The reduction of the item for interest seems to be of like character. The engineers' estimate was based upon their conclusion that it would require one year for the construction of the plant, and interest at 6 percent was allowed on the estimated cost for half of that period. There is no justification in the record, so far as we can see, for a reduction of the item to an amount which is less than one-third of the engineers' estimate.
The item for working capital was carefully worked out by the commission's own engineers, there was no evidence to the contrary, and the reduction seems to have been equally capricious.
The curtailment of the estimated value of the buildings and plant equipment by the sum of $276.15 finds no explanation in the record, and probably was a sacrifice to the easy convenience of round numbers.
Operating Expenses. The commission's engineers reported and testified that the actual operating expenses for the year ending February 28, 1921, were $38,744.85, to which should be added the amount of a reasonable depreciation allowance, fixed by the commission itself at $7,252. We are unable to find any evidence in the record which impeaches the accuracy of the sum of these expenses, or which casts doubt upon their fairness as a measure of the necessary annual operating expenses. Yet the commission reduced the amount to $37,608, a difference of $1,136.85. The commission found, it is true, that the plant had been inefficiently operated. But we find no evidence to this effect in the record and none has been called to our attention. To the contrary, the commission's engineer who examined the property and accounts of the company testified that he considered the expenditures of the company were reasonable and that the plant was efficiently and economically managed.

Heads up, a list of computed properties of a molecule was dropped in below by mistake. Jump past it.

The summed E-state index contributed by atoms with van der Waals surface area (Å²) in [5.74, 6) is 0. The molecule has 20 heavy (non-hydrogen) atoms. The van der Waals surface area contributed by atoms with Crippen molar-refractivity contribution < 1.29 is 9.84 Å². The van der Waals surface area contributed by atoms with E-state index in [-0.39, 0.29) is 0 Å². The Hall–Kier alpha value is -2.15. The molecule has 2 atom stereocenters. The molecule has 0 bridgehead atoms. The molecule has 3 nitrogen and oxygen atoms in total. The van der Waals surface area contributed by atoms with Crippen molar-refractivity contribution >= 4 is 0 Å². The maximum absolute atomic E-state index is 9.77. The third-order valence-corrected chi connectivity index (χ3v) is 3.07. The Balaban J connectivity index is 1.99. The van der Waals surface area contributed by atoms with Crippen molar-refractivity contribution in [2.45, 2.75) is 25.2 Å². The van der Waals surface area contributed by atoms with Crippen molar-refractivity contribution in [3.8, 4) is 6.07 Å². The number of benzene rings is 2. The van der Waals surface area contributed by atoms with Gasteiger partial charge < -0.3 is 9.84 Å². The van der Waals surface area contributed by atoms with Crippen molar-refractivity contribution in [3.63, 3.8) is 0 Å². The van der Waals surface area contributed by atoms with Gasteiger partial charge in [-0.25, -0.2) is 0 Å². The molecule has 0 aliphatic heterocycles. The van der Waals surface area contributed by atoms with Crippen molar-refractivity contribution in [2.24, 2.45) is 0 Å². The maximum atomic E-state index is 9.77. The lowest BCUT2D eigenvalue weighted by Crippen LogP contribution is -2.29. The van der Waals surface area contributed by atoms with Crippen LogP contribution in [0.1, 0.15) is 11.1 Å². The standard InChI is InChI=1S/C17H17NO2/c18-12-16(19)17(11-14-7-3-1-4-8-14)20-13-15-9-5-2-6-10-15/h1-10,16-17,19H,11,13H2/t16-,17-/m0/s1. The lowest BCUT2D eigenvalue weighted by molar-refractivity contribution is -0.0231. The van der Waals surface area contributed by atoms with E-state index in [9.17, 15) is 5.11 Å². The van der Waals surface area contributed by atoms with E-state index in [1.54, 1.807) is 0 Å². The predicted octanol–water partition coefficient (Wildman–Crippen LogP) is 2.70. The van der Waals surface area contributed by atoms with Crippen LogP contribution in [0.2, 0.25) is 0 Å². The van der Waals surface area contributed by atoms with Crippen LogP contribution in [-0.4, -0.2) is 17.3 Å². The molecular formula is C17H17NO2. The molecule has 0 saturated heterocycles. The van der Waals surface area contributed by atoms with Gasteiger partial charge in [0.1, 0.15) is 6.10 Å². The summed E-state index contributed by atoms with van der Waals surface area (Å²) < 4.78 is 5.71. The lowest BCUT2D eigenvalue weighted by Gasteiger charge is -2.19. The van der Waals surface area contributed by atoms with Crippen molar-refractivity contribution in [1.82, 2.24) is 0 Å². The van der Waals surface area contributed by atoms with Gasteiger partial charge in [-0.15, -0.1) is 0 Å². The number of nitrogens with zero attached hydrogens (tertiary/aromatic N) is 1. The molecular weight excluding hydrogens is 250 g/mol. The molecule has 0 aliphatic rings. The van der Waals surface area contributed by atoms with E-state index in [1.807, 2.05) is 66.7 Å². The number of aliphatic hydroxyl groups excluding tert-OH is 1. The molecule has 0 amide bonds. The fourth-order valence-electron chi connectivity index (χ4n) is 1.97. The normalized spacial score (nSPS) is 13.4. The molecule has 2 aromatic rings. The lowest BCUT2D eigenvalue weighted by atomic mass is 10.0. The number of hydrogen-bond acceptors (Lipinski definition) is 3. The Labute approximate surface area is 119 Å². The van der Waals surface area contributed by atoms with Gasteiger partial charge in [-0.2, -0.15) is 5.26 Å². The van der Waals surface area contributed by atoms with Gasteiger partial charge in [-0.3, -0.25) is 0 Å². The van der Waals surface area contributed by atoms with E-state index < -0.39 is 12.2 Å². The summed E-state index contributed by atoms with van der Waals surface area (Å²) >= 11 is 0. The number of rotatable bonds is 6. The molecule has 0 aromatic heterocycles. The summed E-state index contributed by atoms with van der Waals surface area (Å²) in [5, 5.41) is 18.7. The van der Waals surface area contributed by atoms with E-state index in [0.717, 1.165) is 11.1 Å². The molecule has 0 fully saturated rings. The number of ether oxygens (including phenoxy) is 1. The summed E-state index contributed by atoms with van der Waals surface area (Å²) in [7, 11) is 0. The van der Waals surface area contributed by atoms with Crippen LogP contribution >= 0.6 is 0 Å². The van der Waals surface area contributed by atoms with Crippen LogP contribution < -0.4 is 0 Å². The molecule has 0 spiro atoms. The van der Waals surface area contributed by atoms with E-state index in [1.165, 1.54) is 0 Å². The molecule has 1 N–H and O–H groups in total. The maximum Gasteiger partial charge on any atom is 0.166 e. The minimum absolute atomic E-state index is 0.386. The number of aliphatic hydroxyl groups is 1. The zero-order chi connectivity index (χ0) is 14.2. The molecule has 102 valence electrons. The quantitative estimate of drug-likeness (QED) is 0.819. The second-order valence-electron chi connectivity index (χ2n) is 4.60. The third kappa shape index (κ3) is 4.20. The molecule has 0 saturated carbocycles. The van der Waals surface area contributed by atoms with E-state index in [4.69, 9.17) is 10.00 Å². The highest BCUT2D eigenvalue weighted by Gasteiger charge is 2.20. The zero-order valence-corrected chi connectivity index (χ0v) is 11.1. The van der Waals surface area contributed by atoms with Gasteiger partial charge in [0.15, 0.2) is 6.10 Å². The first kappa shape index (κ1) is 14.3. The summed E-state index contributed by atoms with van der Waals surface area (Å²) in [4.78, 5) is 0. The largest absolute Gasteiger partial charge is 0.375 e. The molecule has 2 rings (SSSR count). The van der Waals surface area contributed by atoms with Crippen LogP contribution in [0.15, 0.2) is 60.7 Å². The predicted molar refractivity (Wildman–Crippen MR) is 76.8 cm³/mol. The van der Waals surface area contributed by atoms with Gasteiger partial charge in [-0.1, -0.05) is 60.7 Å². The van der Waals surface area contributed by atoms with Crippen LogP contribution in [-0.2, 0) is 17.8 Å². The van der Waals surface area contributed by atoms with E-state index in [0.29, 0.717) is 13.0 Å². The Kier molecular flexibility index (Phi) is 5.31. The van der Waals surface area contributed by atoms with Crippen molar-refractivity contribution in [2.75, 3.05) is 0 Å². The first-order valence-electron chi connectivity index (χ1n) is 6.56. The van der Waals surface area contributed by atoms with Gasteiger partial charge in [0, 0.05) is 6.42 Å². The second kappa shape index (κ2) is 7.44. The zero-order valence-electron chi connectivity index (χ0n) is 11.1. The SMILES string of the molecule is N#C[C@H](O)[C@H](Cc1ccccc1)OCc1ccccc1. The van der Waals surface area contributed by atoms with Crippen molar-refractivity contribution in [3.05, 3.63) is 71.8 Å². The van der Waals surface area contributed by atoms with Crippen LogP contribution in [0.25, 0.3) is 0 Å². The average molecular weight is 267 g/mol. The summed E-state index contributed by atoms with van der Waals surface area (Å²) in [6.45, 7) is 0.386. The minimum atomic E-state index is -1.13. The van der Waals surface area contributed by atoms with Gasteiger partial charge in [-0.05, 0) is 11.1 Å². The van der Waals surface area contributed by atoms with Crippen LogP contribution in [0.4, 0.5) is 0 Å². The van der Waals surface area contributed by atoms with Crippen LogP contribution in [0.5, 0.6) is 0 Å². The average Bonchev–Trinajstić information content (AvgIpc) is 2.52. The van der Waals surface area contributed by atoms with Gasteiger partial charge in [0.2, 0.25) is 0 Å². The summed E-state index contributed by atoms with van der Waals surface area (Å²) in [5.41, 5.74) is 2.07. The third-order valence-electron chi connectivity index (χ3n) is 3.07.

Return. As bearing upon the amount of return to which the company is entitled, a summary of the foregoing
may now be considered: value of property for ratemaking purposes, $154,655.93; annual amount of income based upon rates fixed by commission, $53,563; operating expenses, together with amount of annual depreciation allowed by commission, $45,996.85 -- leaving a balance as return to the company of $7,566.15, or less than 5 percent upon the value of the property. That this is so plainly inadequate as to result in depriving the company of its property without due process of law may not be doubted. See Bluefield Co. v. Pub. Serv. Comm'n, 262 U. S. 679, 262 U. S. 692-695, and cases cited; S.W. Tel. Co. v.Pub. Serv. Comm'n, 262 U. S. 276, 262 U. S. 288.
From the foregoing, it is evident that the state supreme court did not accord to the plaintiff in error that sort of judicial inquiry to which under the decisions of this Court it was entitled. Bluefield Co. v.Pub. Serv. Comm'n, supra, p. 262 U.S. 262 U. S. 689; Ohio Valley Co. v. Ben Avon Borough, 253 U. S. 287, 253 U. S. 289.
Judgment reversed, and cause remanded for further action not inconsistent with this opinion.